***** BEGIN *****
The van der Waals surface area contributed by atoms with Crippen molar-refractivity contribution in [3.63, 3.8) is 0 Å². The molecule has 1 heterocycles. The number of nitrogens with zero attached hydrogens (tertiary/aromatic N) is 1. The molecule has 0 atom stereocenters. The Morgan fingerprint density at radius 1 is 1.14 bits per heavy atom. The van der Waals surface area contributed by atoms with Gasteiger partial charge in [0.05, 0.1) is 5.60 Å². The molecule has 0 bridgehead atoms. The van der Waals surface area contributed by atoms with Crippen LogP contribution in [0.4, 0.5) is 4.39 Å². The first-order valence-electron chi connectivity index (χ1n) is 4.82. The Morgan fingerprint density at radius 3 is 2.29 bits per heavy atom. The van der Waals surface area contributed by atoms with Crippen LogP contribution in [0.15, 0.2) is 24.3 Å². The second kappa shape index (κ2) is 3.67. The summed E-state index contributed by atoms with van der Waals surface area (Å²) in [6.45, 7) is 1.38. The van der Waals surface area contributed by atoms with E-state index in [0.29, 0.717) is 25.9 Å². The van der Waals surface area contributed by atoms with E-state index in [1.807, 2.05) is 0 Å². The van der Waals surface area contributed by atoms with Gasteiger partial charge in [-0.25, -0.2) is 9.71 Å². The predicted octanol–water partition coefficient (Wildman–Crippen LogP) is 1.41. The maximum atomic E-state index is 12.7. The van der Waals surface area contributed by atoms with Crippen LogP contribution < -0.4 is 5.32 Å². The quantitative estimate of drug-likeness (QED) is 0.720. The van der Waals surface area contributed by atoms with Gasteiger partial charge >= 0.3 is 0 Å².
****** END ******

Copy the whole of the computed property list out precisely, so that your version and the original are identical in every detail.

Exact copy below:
The van der Waals surface area contributed by atoms with Crippen molar-refractivity contribution in [3.63, 3.8) is 0 Å². The molecule has 1 heterocycles. The number of nitrogens with zero attached hydrogens (tertiary/aromatic N) is 1. The molecule has 0 atom stereocenters. The Morgan fingerprint density at radius 1 is 1.14 bits per heavy atom. The van der Waals surface area contributed by atoms with Gasteiger partial charge in [0.05, 0.1) is 5.60 Å². The molecule has 0 bridgehead atoms. The van der Waals surface area contributed by atoms with Crippen LogP contribution in [0.4, 0.5) is 4.39 Å². The first-order valence-electron chi connectivity index (χ1n) is 4.82. The Morgan fingerprint density at radius 3 is 2.29 bits per heavy atom. The van der Waals surface area contributed by atoms with Crippen LogP contribution in [0.15, 0.2) is 24.3 Å². The second kappa shape index (κ2) is 3.67. The summed E-state index contributed by atoms with van der Waals surface area (Å²) in [6.45, 7) is 1.38. The van der Waals surface area contributed by atoms with E-state index in [0.29, 0.717) is 25.9 Å². The van der Waals surface area contributed by atoms with E-state index in [1.807, 2.05) is 0 Å². The van der Waals surface area contributed by atoms with Gasteiger partial charge in [-0.25, -0.2) is 9.71 Å². The predicted octanol–water partition coefficient (Wildman–Crippen LogP) is 1.41. The maximum atomic E-state index is 12.7. The van der Waals surface area contributed by atoms with Crippen LogP contribution < -0.4 is 5.32 Å². The quantitative estimate of drug-likeness (QED) is 0.720. The van der Waals surface area contributed by atoms with Gasteiger partial charge >= 0.3 is 0 Å².